Kaiju Kangas

Technological understanding and creative problem solving – Assistant Professor Kaiju Kangas tells us why technology education is important for the wellbeing of the entire planet

Assistant Professor Kaiju Kangas says that technology education fuels children’s natural interest in technology and gives them important skills for the future. Technology Industries of Finland’s new learning programme – This Works! – brings technology education within reach of all first graders.

‘Technology education’ is mentioned a lot in the national curriculum for basic education in Finland, but what does it actually mean?

“Technology education is a multidisciplinary form of learning by doing that involves creative problem solving. It seeks to provide learners with an understanding of the technological world and how to influence it,” says Kaiju Kangas, Assistant Professor at the University of Helsinki’s Department of Education.

In schools, technology education is linked to many different subjects from science to handicrafts. In practice, teaching is usually carried out through multidisciplinary projects in which learners solve problems and do hands-on work. Technological tinkering is an essential aspect of technology education.

“Tinkering improves creative problem solving. It starts from the children’s own ideas, and they learn through personal experimentation rather than from models. This leads to the creation of brand-new solutions. Many researchers say that creativity and innovativeness are the much-needed skills of the 21st century,” says Kangas. 

Although Kangas thinks that technology education is beneficial for everyone, she also considers it important for technology education to start as early as possible.

“Children of kindergarten age are already used to using technology. Our daily lives are saturated with technology, so it’s good to understand what technology is and how it affects both us and our living environment. Young children usually display a natural interest in, for example, moving machines. This interest should be nurtured,” says Kangas. 

Understanding the diversity of the technology sector

It is in the interests of business and commerce to consider how to get children and young people interested in the technology sector. Companies will need an increasing number of technology experts in the future.

“Technology education does not, of course, aim to raise children solely to meet the needs of business or industry. However, technological expertise is important for global wellbeing, as it can help us find solutions to the major problems of our time,” says Kangas.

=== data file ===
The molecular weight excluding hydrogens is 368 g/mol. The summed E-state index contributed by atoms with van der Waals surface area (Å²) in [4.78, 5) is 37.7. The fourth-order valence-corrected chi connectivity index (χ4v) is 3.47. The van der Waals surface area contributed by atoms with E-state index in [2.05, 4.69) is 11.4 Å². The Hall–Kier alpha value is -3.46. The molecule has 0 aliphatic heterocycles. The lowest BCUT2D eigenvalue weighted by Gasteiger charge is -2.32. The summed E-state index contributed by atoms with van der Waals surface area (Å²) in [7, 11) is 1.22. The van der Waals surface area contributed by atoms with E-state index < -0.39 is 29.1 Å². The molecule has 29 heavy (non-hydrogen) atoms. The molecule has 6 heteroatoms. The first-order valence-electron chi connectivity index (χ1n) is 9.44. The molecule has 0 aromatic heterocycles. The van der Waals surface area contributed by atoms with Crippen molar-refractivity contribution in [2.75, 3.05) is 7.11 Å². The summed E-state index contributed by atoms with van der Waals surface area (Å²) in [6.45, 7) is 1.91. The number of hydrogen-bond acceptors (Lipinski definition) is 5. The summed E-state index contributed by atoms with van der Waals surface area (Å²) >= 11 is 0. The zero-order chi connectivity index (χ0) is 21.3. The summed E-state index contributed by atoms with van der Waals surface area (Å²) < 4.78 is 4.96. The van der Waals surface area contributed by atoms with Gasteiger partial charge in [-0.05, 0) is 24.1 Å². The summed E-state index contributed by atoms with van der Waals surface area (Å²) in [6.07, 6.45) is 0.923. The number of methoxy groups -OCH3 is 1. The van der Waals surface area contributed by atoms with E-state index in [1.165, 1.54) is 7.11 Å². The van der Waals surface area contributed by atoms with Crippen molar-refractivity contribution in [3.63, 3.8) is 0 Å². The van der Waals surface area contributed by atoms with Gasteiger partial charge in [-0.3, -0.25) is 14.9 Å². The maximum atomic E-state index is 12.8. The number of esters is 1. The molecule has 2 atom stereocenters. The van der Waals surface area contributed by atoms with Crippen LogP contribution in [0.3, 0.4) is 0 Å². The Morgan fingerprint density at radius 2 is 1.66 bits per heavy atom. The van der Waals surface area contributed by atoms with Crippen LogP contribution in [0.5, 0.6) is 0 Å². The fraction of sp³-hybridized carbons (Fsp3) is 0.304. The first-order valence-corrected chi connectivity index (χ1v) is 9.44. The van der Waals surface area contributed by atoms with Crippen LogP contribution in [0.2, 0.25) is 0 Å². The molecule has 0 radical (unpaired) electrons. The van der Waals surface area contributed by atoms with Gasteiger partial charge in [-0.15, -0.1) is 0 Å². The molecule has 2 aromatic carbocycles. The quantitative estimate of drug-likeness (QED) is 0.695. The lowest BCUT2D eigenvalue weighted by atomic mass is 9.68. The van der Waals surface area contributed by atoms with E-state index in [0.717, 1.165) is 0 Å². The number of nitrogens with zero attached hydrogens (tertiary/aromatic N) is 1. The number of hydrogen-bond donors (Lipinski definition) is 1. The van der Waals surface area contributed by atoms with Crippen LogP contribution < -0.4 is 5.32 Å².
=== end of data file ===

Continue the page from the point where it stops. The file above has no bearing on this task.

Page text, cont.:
Technology education helps children and young people to understand how their own skills and interests are connected to technology.

Technology education helps children and young people to understand how their own skills and interests are connected to technology.

“Technology is not just about engineering – it touches everything. For example, if you’re interested in nature conservation, you could end up in the technology sector creating solutions to environmental challenges. I can see how technology companies will need this kind of more broad-based competence,” says Kangas.

Not all children will become technology experts, but all of them will use technology. So it’s important to understand that technological solutions are designed by people, and can therefore be influenced by people. The choices a consumer makes will steer what kind of technology is developed.

This works! brings technology education to all first graders

At the start of the autumn term, Technology Industries of Finland announced its new technology education project for first graders: This works!  The materials for this learning programme are available to teachers free of charge.

Kaiju Kangas is the project’s scientific mentor, and has given comments on the materials.

“Teachers will not necessarily have any training in technology education, which is why this easily approachable package is particularly useful, as it provides an easy introduction to technology education. The learning materials have been designed to enable children to be creative and come up with their own ideas,” says Kangas.

Kangas thinks that Finland is well equipped to become a top country in technology education – simply due to the fact that it has highly trained teachers and handicraft classes. However, there are very few teaching materials available for young children.

“Technology and a multidisciplinary approach are already strongly integrated into the new national curriculum. I can see how this learning programme would be a welcome aid for teachers in implementing this content,” says Kangas. 


Text: Sini Kaukonen
Photo: Tuomo Aalto, University of Helsinki